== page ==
Wondering What To Eat In Italy? Here Are Some Ideas
Discovering the limited dishes specially made for the 5th Italian Cuisine Weeks 2020 by 26 restaurants
Tap "What is Italy famous for?" into Google search box and watch the algorithm confirm, in less than a second, what you intuitively knew all along: “pizza” takes the crown with 896 million hits, followed by "pasta" and “Vespa” (an iconic scooter brand). At number four, after a quick detour in recognition of Italy’s design genius, is another culinary star: “vino” (wine).
If the way to the heart is through the stomach, then the Italians have mastered that art by making the whole world fall in love with their culture through their food.
In Eat, Pray, Love, a film adaptation of an international bestseller, Julia Roberts plays a woman who sets off on a journey of healing a broken heart by traveling. She reconnects with her spirituality in India and ends up finding true love in Bali, but not before going on a binge eating spree in Italy.
Why in this particular order, you may ask? Well, to quote from a Vietnamese saying: “It’s no use preaching to a hungry man.” So Julia Roberts’ character is wise in her decision to build herself up with delicious food before embarking on the next leg of the journey.
Pizza - a humble icon
It’s only natural that you would want to start your culinary experience with a visit to one of Italy’s famous legacy pizzerias creating magic out of shiny plum tomatoes and premium mozzarella in wood-fired ovens for hundreds of years.
But don't discount the smaller ones offering pizza al taglio – take-away pizza by the slice. They might not look like much, but at these humble establishments peppering the streets of Italian towns, the pizzaioli are as proud of their craft as the chefs at the world-famous restaurants of Rome and Naples.
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Cooking pasta with an Italian Nonna
“Pasta Grannies”, a YouTube channel with more than 670K subscribers, invites you to the kitchens of Italian nonna in their 80s and 90s who share treasured family recipes with hungry audiences from all over the world.
They’ve been rolling out the freshest and softest pasta of all shapes and perfecting their beef, rabbit and mushroom cream sauce recipes for decades, and are still full of enthusiasm and love for cooking. It only takes watching one episode to appreciate that if you really put your heart in what you do, even if it’s just kneading the dough, you too can be an inspiration to the hundreds of thousands when you're their age.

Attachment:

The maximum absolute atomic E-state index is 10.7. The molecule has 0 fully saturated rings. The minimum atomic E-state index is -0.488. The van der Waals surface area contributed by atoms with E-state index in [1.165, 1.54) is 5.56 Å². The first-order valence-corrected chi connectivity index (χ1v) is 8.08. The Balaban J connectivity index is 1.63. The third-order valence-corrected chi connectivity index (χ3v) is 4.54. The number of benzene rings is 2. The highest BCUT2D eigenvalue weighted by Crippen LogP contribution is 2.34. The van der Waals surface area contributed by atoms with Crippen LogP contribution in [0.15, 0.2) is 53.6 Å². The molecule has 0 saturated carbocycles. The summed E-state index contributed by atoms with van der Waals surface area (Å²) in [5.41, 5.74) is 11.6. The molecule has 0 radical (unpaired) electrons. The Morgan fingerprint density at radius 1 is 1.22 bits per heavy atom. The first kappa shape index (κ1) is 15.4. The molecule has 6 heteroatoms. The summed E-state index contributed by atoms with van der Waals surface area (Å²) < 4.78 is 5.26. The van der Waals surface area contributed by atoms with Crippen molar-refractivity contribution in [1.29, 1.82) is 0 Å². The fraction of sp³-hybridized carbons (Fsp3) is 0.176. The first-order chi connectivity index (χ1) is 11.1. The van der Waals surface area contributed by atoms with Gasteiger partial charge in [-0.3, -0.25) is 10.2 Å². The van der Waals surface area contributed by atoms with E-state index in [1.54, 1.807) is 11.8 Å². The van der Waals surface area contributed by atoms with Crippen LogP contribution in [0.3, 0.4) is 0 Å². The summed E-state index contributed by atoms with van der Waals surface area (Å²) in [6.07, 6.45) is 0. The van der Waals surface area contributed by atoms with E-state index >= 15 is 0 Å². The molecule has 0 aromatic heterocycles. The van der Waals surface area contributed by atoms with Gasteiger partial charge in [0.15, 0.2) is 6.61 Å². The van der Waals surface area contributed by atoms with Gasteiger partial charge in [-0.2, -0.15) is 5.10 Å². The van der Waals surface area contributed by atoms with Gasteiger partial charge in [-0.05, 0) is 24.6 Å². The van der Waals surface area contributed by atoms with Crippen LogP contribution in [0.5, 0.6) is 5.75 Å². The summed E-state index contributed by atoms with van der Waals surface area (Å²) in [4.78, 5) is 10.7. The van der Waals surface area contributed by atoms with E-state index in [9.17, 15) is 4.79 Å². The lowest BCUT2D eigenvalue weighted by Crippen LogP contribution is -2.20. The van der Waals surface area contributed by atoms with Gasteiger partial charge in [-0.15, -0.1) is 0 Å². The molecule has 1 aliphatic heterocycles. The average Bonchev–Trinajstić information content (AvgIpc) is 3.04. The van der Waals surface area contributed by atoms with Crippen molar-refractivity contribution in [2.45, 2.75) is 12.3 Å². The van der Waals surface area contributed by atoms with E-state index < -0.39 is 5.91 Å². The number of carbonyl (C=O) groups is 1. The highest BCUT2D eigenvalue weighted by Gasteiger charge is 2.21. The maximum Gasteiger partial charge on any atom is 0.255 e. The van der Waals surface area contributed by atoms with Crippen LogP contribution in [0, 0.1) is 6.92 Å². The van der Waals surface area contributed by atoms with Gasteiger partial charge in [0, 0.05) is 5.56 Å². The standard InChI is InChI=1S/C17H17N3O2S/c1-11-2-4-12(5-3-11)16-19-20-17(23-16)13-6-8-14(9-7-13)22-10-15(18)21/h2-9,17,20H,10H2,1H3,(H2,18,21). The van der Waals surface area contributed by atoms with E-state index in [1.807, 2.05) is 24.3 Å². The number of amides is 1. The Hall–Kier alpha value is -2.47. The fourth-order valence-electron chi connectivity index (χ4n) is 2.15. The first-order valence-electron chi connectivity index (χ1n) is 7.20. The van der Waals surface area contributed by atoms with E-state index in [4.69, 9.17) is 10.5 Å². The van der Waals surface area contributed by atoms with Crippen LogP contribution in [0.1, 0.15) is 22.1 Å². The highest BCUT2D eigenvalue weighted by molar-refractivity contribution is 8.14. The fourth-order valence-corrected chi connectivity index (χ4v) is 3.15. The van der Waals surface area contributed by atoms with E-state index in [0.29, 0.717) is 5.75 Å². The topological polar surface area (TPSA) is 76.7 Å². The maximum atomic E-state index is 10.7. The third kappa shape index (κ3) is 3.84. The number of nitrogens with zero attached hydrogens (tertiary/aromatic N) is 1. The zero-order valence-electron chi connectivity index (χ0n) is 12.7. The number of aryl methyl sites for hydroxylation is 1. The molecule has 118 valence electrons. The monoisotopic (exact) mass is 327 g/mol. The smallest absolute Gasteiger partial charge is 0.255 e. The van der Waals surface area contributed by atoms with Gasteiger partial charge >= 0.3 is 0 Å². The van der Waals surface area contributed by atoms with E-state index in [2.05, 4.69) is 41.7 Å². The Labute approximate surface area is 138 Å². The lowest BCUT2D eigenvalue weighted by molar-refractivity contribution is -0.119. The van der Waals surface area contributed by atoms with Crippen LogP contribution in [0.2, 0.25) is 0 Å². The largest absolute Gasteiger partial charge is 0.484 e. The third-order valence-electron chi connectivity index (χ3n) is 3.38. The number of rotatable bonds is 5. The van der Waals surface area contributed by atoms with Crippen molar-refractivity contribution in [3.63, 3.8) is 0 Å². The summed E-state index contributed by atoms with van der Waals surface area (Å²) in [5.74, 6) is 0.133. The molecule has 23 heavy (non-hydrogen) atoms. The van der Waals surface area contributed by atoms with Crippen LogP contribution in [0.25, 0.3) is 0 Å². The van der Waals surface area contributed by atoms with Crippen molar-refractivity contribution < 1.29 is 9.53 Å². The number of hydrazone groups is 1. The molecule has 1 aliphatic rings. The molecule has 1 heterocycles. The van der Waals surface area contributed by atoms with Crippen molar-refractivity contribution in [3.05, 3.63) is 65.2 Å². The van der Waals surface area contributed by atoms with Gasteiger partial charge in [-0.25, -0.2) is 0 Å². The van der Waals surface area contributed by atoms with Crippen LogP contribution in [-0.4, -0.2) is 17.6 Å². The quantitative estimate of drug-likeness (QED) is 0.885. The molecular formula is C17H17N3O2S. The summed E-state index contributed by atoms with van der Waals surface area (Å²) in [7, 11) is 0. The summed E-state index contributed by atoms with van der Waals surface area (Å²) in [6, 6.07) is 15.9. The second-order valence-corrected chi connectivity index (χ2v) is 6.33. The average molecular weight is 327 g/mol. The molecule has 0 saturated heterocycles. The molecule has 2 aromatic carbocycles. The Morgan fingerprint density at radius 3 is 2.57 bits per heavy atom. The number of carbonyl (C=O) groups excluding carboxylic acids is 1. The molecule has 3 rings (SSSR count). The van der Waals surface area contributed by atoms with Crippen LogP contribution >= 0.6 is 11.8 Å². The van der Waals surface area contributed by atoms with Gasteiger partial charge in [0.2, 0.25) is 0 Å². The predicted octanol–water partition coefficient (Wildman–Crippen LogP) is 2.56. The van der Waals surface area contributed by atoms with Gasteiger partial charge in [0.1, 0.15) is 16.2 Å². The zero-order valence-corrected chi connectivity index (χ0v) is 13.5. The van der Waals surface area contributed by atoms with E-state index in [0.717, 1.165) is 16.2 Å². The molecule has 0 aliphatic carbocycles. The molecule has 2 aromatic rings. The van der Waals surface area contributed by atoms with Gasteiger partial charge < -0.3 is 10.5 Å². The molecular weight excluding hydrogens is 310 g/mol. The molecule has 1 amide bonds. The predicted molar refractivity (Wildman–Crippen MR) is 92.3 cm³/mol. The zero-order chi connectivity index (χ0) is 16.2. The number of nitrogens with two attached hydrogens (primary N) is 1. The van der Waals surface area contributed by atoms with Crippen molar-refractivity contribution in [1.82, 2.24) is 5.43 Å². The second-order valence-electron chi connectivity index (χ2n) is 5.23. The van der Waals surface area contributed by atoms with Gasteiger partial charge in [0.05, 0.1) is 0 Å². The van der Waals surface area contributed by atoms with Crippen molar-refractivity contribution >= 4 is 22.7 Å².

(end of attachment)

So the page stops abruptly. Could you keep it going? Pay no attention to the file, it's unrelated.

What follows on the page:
Gelato! Gelato! Gelato!
Before you make a beeline for the best cone of homemade gelato, you’ll need to decide where to go. With gelaterias seemingly on every corner in Italy (in places like the Trevi district in Rome their concentration is truly extraordinary!), to find the best gelato, you’ll end up trying at least thirty different flavors – enough to fill a huge glass vitrine. So make sure you come on an empty stomach and try not to get frozen in the process.
Chocolate, vanilla and roasted chestnut flavors are the most popular, but fruity flavors such as raspberry, strawberry, apple, lemon, apricot and pineapple also look attractive and taste great.
The hardest part will be knowing where to stop!
Where to enjoy a cup of Italian coffee?
Grab a seat at a street cafe in the Trastevere area. Why here? Not only because the coffee is delicious, but also because sitting next to those ancient brick walls crawling with vines, Vespas whizzing past, feels like drinking the essence of Rome itself.
As a nation that invented the modern-day coffee culture, Italians are, unsurprisingly, very adept at coffee-making. The famous Moka pot, although invited more than 80 years ago, is still a proud presence in all Italian kitchens.
The magic powers of Tiramisu
The name of this popular Italian dessert is a portmanteau of two words: tirare, meaning "to pull", and su, meaning "above". The classic Tiramisu consists of layers of Savoiardi biscuits dipped in coffee and mixed with egg, sugar, whipped mascarpone cheese, and a little cocoa powder. There's no better “pick-me-up” on a bad day than a perfectly executed Tiramisu.
Where the best chefs are hiding in plain sight
Do you remember Joe Bastianich, a former judge on the American MasterChef series, famous for giving a public dressing down to the contestants and for being stingy with compliments? In Episode 9 of Season 4, Joe gets a visit from a special guest … his mother.
Standing next to the woman who showed him the ropes in the kitchen, all his cold arrogance is gone, and suddenly he is a young boy making his first steps in the field again. To an Italian mother, the keeper of the family recipes, no matter how famous a chef her son gets, he’ll always remain an apprentice.
And remember that year's MasterChef winner? Luca, a true Italian gentleman in the kitchen, is also a toddler when trying to follow his mother's recipes.
To organize an all-encompassing gastronomic tour of Italy will take you a year of planning plus another year on the road. And while discretionary travel remains out of the question for now, there is still a way to enjoy the Italian cuisine without leaving Vietnam.
From November 12 to 29, 2020 the Italian Cuisine Week is happening all over Hanoi, Da Nang, Hoi An, Da Lat, Nha Trang, Vung Tau and Saigon with leading Italian restaurants participating with special menus.
Come and enjoy. Buon Appetito!